cold, too. out towards the east is where we see if wet weather. we have been looking at this heavy rain coming off of this for the last couple of days. all right. here are your temperatures. behind it the temperatures are just going to drop off very quickly. 1 degree for the high in winnipeg and 7 in seattle. okay let's go europe now. still very windy here. we're seeing continued wet weather here for much of the west. maybe that will be a few snow showers up towards the north of the uk and norway. most of this is going to be just
>> once again the top story at this hour. an independent panel has released a damning report on the cover-up at olympus. investigators looked into investment losses at the company in the late 1990s. the report accuses former top executives, including two ceos and the chairman, of being deeply involved. the report says the senior accounting executives set up overseas funds in 1998 to conceal enormous losses when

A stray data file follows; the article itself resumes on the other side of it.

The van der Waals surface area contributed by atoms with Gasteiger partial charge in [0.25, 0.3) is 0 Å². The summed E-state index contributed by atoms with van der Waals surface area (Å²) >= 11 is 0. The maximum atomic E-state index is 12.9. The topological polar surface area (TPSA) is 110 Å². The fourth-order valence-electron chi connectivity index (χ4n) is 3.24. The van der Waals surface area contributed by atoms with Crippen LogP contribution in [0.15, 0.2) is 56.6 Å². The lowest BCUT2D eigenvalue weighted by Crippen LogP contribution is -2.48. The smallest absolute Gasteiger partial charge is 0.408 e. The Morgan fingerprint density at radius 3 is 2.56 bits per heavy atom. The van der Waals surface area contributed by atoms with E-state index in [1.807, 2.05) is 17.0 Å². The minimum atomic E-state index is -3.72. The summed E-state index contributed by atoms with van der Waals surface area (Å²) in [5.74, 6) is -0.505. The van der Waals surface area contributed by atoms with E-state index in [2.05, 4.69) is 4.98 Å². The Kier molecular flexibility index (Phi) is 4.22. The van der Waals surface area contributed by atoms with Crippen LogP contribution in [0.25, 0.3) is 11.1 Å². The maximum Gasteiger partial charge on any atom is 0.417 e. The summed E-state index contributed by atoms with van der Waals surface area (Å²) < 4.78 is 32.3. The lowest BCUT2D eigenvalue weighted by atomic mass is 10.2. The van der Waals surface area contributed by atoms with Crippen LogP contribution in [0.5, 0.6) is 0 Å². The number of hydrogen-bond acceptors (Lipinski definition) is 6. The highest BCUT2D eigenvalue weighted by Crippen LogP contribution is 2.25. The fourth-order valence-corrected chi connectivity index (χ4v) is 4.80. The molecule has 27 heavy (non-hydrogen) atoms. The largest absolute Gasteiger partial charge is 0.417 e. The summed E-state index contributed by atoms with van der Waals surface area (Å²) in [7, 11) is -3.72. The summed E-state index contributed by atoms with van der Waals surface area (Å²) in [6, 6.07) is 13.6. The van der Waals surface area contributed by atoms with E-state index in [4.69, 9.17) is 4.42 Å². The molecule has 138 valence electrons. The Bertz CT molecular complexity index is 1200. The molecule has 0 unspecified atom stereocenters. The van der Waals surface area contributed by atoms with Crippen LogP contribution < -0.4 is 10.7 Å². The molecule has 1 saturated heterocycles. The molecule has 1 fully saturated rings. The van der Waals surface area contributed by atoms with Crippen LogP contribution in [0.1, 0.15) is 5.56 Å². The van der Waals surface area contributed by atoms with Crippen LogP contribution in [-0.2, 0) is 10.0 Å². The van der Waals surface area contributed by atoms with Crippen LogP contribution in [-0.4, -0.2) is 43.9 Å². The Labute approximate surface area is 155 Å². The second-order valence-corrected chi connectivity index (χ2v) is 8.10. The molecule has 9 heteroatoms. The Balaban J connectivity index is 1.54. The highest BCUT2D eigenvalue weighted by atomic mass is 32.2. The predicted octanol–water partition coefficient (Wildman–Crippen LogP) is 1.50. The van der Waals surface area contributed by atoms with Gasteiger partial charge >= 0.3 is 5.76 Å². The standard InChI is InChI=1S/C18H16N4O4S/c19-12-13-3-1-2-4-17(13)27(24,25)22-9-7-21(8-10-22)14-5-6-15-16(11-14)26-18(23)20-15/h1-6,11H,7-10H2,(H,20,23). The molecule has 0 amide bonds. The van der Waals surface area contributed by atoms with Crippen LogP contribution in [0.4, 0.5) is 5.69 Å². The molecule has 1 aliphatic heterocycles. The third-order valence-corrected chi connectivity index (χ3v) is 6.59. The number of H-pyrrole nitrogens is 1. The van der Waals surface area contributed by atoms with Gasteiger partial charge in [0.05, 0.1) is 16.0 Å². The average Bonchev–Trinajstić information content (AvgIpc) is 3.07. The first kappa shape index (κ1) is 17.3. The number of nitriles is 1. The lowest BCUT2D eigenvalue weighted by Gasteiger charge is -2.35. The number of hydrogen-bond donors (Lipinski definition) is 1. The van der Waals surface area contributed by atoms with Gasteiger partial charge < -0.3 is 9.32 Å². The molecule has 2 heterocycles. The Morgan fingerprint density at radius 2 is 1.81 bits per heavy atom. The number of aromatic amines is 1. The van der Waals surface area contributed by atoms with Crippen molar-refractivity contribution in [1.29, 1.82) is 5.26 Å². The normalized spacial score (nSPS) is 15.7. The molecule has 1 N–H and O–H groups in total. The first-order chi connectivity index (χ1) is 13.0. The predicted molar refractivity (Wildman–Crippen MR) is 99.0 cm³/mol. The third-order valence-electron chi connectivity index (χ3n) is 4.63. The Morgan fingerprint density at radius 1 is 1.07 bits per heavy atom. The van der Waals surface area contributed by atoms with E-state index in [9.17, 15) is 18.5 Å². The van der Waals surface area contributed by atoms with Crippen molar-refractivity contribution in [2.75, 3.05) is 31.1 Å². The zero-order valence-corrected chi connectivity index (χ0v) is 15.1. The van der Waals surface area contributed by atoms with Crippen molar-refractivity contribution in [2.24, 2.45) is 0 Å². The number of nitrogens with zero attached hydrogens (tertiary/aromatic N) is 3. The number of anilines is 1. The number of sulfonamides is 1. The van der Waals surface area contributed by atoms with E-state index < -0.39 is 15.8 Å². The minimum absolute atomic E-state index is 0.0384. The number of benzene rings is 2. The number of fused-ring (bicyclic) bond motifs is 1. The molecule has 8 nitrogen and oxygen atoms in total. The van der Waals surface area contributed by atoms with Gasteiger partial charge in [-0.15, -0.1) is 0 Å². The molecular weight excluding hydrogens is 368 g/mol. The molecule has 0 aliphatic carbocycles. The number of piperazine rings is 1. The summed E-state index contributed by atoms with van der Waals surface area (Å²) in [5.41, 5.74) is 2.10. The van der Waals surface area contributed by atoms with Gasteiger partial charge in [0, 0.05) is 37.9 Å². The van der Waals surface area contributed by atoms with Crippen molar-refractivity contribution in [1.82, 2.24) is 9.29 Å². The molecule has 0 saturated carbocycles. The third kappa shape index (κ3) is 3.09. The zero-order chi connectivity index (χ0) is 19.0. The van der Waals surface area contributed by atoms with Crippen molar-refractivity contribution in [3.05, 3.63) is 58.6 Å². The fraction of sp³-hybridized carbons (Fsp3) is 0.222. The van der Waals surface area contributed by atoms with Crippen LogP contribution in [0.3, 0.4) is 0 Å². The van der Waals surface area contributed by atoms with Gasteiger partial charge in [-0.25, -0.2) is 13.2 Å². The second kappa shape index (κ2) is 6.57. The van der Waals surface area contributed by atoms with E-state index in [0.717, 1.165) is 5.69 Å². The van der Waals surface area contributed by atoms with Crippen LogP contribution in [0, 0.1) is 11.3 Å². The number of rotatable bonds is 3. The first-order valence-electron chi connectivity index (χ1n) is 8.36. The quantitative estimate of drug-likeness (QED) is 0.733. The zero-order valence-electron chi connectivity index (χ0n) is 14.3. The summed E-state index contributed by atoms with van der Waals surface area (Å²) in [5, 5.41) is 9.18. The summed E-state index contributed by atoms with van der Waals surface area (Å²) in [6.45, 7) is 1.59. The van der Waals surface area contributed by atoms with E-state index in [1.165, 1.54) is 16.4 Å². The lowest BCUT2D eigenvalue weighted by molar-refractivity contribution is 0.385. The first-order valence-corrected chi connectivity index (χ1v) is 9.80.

olympus bet on the markets. senior executives transferred those losses overseas via a japanese investment company and bank accounts in lichtenstein and singapore. by 2003, olympus had transferred more than $1 billion in losses. between 2006 and 2008, the executives hid most of the losses through acquisitions of several companies and overpriced consulting fees. the report says two former ceos, maasatoshi kishimoto and kikugawa were aware of the scheme and they informed the then-chairman, shimoyama. >> the core part of management was rotten and contaminated the parts around it. the situation was a worst-case example of japan's tribal corporate culture. >> former presidents, kishimoto and kikugawa have denied